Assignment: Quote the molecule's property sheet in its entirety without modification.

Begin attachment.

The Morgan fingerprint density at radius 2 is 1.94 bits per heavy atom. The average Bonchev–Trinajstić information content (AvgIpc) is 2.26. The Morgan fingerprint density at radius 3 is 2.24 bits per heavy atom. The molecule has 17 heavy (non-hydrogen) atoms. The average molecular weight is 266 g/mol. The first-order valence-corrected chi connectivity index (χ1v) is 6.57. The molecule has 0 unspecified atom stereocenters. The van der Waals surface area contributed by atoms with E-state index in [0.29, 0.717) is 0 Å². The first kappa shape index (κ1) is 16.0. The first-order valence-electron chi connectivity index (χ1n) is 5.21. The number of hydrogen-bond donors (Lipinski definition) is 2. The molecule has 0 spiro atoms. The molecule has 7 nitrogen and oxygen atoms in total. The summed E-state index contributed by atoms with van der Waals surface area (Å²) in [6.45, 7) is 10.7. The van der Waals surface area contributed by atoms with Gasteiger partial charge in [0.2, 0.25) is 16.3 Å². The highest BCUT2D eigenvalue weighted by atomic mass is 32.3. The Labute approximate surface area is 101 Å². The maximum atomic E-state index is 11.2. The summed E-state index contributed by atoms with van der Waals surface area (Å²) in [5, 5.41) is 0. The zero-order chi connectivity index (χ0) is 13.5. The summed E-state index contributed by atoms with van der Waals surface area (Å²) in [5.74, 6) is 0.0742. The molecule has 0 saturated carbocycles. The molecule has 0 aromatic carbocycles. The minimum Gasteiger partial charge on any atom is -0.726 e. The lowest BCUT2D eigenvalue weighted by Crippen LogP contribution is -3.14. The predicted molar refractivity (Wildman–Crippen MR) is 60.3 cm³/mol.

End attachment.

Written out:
The Morgan fingerprint density at radius 2 is 1.94 bits per heavy atom. The average Bonchev–Trinajstić information content (AvgIpc) is 2.26. The Morgan fingerprint density at radius 3 is 2.24 bits per heavy atom. The molecule has 17 heavy (non-hydrogen) atoms. The average molecular weight is 266 g/mol. The first-order valence-corrected chi connectivity index (χ1v) is 6.57. The molecule has 0 unspecified atom stereocenters. The van der Waals surface area contributed by atoms with E-state index in [0.29, 0.717) is 0 Å². The first kappa shape index (κ1) is 16.0. The first-order valence-electron chi connectivity index (χ1n) is 5.21. The number of hydrogen-bond donors (Lipinski definition) is 2. The molecule has 0 spiro atoms. The molecule has 7 nitrogen and oxygen atoms in total. The summed E-state index contributed by atoms with van der Waals surface area (Å²) in [6.45, 7) is 10.7. The van der Waals surface area contributed by atoms with Gasteiger partial charge in [0.2, 0.25) is 16.3 Å². The highest BCUT2D eigenvalue weighted by atomic mass is 32.3. The Labute approximate surface area is 101 Å². The maximum atomic E-state index is 11.2. The summed E-state index contributed by atoms with van der Waals surface area (Å²) in [5, 5.41) is 0. The zero-order chi connectivity index (χ0) is 13.5. The summed E-state index contributed by atoms with van der Waals surface area (Å²) in [5.74, 6) is 0.0742. The molecule has 0 saturated carbocycles. The molecule has 0 aromatic carbocycles. The minimum Gasteiger partial charge on any atom is -0.726 e. The lowest BCUT2D eigenvalue weighted by Crippen LogP contribution is -3.14. The predicted molar refractivity (Wildman–Crippen MR) is 60.3 cm³/mol.